Monitoring the hearings for the prosecution of Oleskii Andrei, Yuhas Ivan, Lungu Ionel, and Cuciurian Oleg held on the 17th of March 2021
The hearings concerning the prosecution of Oleskii Andrei, Yuhas Ivan, Lungu Ionel, and Cuciurian took place on the 17th of March 2021 at the Tribunal of first instance of Brussels (french speaking and criminal chamber n°54)).
The case concerned an alleged instance of a fight that escalated in a bar. Each suspect is incriminated as co-author under Articles 51 and 393 of the Belgian Criminal Code. The first provision criminalises the attempt to commit a crime and lays down the conditions thereof, whereas the latter one incriminates the voluntary homicide (also qualifiable as murder).
Alternatively, the accused are charged under Article 398 and 399 of the Belgian Criminal Code which, respectively, criminalises the conduct of willfully inflicting beatings or injuries to another individual, as well as established an aggravating circumstance for that offence the consequence that those beatings or injuries led to a personal incapacity for work for the victim.
It should be stressed out that all of the information exposed here was collected through in-person attendance at the hearings.
- Summary of the facts underlying the offence:
During the evening of 30th of November 2018, an argument between two groups in a bar lead to a general fight with one individual severity injured. The victim Zaidi Mohcine suffered from several bruises, 2 fractured ribs, as well as a pneumothorax. As a result, he received an incapacity certificate covering the period from the 1st of December to the 10th of December 2018.
The police arrived once the fight was already over and the victim laying down on the ground. Thus, the course of events relies exclusively on the witnesses’ testimonies. The four suspects were arrested to take their deposition and then released pending trial.
- Summary of the course of the hearing:
The president of the 54th chamber opened the hearing by recalling the general circumstances underlying the alleged offence. Then, he asked each accused to stand before the bench and react to the allegations. When the time came for Oleskii Andrei to speak, he was assisted by an interpreter translating to him the judge’s questions as well as his answers.
Following this phase, the prosecutor took the lead. Since all of the four suspects equally participated in the fight, she pleaded that she should concider the as co-authors of the crime. Her first submission was that the facts should be qualified as an attempt of murder. Relying on the gravity of the lesions suffered by the victim as well as their location on his body, she pleaded that the homicidal intent could be found on behalf of the accused. Alternatively, those facts would constitute at least an instance of wilful beatings aggravated by the temporary incapacity they caused to the victim. She concluded her pleading by requesting the bench to condemn each accused to irreducible prison sentences ranging from 7 years for Ivan, 5 years for Andrei, and 4 years for Ionel and Oleg. Afterwards, the victim’s lawyer was invited to react to those assertions and supported the conclusions made by the prosecution.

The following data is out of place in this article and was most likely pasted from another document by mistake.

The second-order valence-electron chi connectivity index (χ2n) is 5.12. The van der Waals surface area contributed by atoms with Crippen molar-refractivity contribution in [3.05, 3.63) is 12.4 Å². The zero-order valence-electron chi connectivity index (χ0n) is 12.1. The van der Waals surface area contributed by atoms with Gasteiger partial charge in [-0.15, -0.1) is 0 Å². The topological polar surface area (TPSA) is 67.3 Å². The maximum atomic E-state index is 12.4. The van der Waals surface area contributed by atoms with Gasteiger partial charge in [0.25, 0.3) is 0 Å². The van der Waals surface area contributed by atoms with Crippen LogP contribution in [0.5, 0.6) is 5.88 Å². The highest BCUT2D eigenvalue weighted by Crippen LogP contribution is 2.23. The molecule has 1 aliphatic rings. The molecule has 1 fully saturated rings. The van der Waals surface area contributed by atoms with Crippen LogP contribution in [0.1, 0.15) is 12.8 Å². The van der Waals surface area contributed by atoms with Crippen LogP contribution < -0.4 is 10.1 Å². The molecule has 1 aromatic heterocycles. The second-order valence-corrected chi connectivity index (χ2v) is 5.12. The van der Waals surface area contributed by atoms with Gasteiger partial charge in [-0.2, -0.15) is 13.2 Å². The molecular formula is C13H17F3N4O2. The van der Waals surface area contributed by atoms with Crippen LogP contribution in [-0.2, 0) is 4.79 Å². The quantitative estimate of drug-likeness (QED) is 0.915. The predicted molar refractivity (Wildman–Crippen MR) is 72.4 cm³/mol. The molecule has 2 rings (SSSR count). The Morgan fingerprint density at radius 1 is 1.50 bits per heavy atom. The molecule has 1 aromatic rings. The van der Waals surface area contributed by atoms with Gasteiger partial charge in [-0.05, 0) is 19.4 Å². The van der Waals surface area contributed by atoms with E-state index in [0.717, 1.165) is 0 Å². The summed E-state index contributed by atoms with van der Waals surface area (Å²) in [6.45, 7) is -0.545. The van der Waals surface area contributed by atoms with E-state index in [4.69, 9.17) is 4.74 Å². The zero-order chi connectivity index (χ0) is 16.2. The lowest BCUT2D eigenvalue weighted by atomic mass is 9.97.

Then, the legal defenders were invited to respond to what has been said previously separately. While their arguments differ slightly, they all requested the testimony of Francis Odagui to be taken out of the case file since he was a friend of the victim (thus biased), took part in the fight, and was under influence at the moment where the offence occurred. The representative of Oleg concluded her pleading by requesting on behalf of her client since his involvement was corroborated inconsistently by the testimonies.
Before closing the session and taking the case under deliberations, the president allowed the suspects to react one last time.
- Case at stake and considerations related to the right to a fair hearing
No violations of the right to a fair hearing have been identified.
Nonetheless, it is interesting to note that this hearing was supposed to take place on the 9th of December 2020 but had to be postponed due to the non-availability of the interpreter. While this has caused a slight delay in the proceedings, it constitutes a good application of the safeguard laid down by Article 6§3 (e). Indeed, it is essential that the accused who doesn’t understand the proceedings’ language receives the free assistance of an interpreter. Therefore, the costs arising from this intervention must imperatively be borne by the State (as upheld in Luedicke, Belkacem, and Koc v. Germany, 28th of November 1978, §45).